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History of Yemen: Wars, Politics, and al-Qaida

Yemeni troops fighting the al-Houthi Rebellion

Yemen War

History of Yemen: Wars and Politics

Overview | North and South Yemen | al-Houthi Rebellion | al-Qaida in Yemen | Yemen Links and Resources

 

Yemen Map

Yemen is a Muslim nation on the southeastern tip of the Arabian Peninsula with a weak central government and possessing many indicators of a nation on the verge of falling apart. Yemen is plagued with a rebellion in the north by a Shiite Muslim sect, a separatist insurgency in the south, and a growing al-Qaida presence that draws the attention of the United States and is quickly turning Yemen into a leading front in the War on Jihadist Terror. The Yemeni government is fighting multiple wars within its own borders, and recently enlisted the aid of powerful neighbor Saudi Arabia in helping to fight one of those wars.

Yemen is one of the poorest nations in the world, with high unemployment, a low literacy rate, a corrupt government, a well-armed population with a history of stronger allegiance to tribe, clan, and family than to the nation, and a long history of civil conflict. Many analysts consider Yemen a leading candidate to become a "failed state," as Afghanistan once was and Somalia is now. Both Afghanistan and Somalia have become havens for al-Qaida and other Jihadist Muslim organizations intent on destabilizing secular Arab nations and launching attacks on Western interests. The presence of al-Qaida is not Yemen's only military problem, though it may be the most pressing as 2010 begins. The attempted bombing of an American airliner on Christmas Day, 2009 has been linked to al-Qaida forces in Yemen (part of the larger al-Qaida in the Arabian Peninsula organization, also known as AQAP). The suspected airline bomber spent time in Yemen and evidence points toward the likelihood that he received training in Yemen from al-Qaida. Also, a Yemeni radical Yemeni cleric was connected to the U.S. Army officer who killed several soldiers at Fort Hood earlier this year. As of this writing, many experts believe that an increased American involvement in Yemen is highly likely in 2010 as U.S. forces are likely to seek out and destroy al-Qaida elements linked to the attempted airliner bombing.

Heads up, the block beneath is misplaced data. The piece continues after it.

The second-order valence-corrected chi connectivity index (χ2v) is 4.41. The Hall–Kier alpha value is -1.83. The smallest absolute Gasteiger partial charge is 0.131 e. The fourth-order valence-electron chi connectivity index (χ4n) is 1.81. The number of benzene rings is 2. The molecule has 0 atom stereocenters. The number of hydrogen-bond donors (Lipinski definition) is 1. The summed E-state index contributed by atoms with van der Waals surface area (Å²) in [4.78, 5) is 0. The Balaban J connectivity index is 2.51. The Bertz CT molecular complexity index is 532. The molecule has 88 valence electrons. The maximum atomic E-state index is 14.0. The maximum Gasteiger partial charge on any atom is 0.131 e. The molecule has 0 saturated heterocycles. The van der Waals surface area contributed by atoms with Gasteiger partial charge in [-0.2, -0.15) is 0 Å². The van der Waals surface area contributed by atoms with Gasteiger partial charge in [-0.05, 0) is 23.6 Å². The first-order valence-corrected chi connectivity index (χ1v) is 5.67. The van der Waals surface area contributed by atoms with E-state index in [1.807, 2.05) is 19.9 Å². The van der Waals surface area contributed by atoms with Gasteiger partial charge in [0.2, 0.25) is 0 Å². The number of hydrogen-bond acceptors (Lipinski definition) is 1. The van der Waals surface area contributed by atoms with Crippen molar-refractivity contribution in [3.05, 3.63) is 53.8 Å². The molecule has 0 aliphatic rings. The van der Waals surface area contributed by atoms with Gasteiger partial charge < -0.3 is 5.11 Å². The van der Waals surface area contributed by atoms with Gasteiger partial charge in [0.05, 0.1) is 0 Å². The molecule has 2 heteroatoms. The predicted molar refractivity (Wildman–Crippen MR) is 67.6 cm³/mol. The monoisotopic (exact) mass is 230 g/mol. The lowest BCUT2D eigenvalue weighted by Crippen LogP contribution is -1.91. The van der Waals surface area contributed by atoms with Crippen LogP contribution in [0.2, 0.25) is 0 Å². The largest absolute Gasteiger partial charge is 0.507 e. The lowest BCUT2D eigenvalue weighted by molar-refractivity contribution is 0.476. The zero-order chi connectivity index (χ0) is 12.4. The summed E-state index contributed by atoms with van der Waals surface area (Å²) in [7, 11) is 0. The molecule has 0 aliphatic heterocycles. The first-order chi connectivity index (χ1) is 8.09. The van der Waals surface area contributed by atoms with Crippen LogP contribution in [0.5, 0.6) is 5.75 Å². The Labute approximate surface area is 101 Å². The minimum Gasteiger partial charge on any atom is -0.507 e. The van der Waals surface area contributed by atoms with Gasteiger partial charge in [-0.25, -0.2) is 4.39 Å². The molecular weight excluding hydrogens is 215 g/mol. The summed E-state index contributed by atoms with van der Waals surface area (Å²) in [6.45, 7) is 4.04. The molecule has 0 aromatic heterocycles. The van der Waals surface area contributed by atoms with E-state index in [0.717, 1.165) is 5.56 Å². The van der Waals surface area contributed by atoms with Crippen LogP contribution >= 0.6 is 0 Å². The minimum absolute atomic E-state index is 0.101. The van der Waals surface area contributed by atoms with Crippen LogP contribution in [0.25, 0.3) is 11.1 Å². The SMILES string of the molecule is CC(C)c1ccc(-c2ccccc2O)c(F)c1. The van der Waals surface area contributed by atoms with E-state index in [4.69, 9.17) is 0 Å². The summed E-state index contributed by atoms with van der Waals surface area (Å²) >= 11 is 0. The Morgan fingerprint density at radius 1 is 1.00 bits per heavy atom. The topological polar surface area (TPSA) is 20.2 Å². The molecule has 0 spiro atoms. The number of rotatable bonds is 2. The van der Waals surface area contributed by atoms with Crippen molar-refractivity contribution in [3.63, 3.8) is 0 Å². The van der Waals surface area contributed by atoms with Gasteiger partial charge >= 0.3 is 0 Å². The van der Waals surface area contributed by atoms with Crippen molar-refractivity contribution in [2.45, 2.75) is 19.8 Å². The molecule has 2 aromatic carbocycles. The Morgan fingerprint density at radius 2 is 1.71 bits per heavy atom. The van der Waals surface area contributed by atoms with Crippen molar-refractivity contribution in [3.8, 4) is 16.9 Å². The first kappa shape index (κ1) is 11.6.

On May 22, 1990 the Republic of Yemen was established with the merger of the Yemen Arab Republic [Yemen (Sana'a) or North Yemen] and the Marxist People's Democratic Republic of Yemen [Yemen (Aden) or South Yemen]). With Yemeni history and politics, nothing is easy to comprehend or necessarily logical; the old North Yemen became independent in at the end of World War One in November of 1918 from the Ottoman Empire, and became a republic with the overthrow of the theocratic Imamate (religious monarchy) in 1962. South Yemen became independent on November 30, 1967 from Great Britain. The new South Yemeni nation became the only Marxist (i.e. Communist) nation in the Arab or Muslim world, and naturally became an ally of the old Communist Soviet Union. This put South Yemen at odds with more the more tradition-minded North Yemen, but also made enemies of the pro-Western and conservative neighboring nations of Saudi Arabia and Oman. As with many other places in the world with a conservative/Marxist split, the two Yemens became one focus in the Cold War rivalry between the United States and the Soviet Union. When North and South Yemen went to war against each other in 1972 and 1979, both conflicts turned into Cold War flashpoints. In the late 1980s, the two Yemens discussed the possibility of peaceful unification, and in May of 1990, the two nations merged into one Republic of Yemen. Four years later, tensions between the conservative North, which dominated the new nation, and the more progressive South erupted in a short but bloody civil war in 1994. South Yemen declared independence, but lost the war. In recent years, factions in South Yemen have agitated against the central government. In the far northeast of North Yemen, the Shia (members of the Shia sect are known as Shiites) minority began a rebellion in 2004, which drew in Saudi Arabia against the rebels in November of 2009.

Most Yemenis are of the Sunni branch of Islam. A large religious minority belonging to the Shi'a (Shiite branch of Islam lives in the north, and is the main components of the so-called al-Houthi rebellion in Sa'dah. The rebellion was begun in 2004 by Hussein Badreddin al-Houthi, head of the Shi'a Zaidiyyah sect, and the rebels take their name from their now-dead leader. The government embarked on a large military offensive called "Operation Scorched Earth" in the August of 2009. This intensified fighting caused by this offensive spilled over the Saudi border, and in November, 2009, Saudi forces engaged in combat against the al-Houthi rebels, using airstrikes, artillery, and ground forces to fight the rebels. It must also be noted that Iran, the leading Shiite Muslim nation, is believed to be an active supporter of the Shiite al-Houthi rebels. Saudi Arabia, which is ruled by a Sunni ruling family, has long supported the Yemeni government against the Shiite rebels in Sa'dah. Iran and Saudi Arabia are long-time rivals, and many analysts see their ongoing support of the two sides in the Yemeni war as a proxy battle between the two great Muslim powers. Also, the fact that the U.S. is a major supporter of the Yemen government also explains the Iranian connection, as the U.S. and Iran have been enemies since the Iranian Revolution in the late 1970s and the U.S.-Iran Hostage Crisis in 1979 and 1980.